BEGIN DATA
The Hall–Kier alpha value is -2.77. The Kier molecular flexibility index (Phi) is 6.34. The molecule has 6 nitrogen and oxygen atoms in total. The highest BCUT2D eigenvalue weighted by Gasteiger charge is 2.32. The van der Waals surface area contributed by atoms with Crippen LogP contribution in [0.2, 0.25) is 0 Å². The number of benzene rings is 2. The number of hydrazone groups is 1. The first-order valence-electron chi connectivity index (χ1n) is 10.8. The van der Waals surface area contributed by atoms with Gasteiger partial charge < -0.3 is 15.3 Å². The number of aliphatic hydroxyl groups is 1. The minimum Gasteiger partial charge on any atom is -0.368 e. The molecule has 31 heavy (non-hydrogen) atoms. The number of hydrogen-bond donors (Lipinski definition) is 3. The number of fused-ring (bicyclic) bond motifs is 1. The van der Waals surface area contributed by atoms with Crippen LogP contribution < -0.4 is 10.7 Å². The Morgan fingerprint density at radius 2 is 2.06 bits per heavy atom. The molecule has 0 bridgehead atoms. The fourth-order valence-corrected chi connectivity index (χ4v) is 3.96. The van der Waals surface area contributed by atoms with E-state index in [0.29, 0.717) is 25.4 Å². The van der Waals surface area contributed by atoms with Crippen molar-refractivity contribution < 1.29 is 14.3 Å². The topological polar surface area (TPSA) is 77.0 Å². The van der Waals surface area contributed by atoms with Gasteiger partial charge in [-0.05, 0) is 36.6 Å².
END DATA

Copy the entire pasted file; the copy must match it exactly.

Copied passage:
The Hall–Kier alpha value is -2.77. The Kier molecular flexibility index (Phi) is 6.34. The molecule has 6 nitrogen and oxygen atoms in total. The highest BCUT2D eigenvalue weighted by Gasteiger charge is 2.32. The van der Waals surface area contributed by atoms with Crippen LogP contribution in [0.2, 0.25) is 0 Å². The number of benzene rings is 2. The number of hydrazone groups is 1. The first-order valence-electron chi connectivity index (χ1n) is 10.8. The van der Waals surface area contributed by atoms with Gasteiger partial charge < -0.3 is 15.3 Å². The number of aliphatic hydroxyl groups is 1. The minimum Gasteiger partial charge on any atom is -0.368 e. The molecule has 31 heavy (non-hydrogen) atoms. The number of hydrogen-bond donors (Lipinski definition) is 3. The number of fused-ring (bicyclic) bond motifs is 1. The van der Waals surface area contributed by atoms with Crippen LogP contribution < -0.4 is 10.7 Å². The Morgan fingerprint density at radius 2 is 2.06 bits per heavy atom. The molecule has 0 bridgehead atoms. The fourth-order valence-corrected chi connectivity index (χ4v) is 3.96. The van der Waals surface area contributed by atoms with E-state index in [0.29, 0.717) is 25.4 Å². The van der Waals surface area contributed by atoms with Crippen molar-refractivity contribution < 1.29 is 14.3 Å². The topological polar surface area (TPSA) is 77.0 Å². The van der Waals surface area contributed by atoms with Gasteiger partial charge in [-0.05, 0) is 36.6 Å².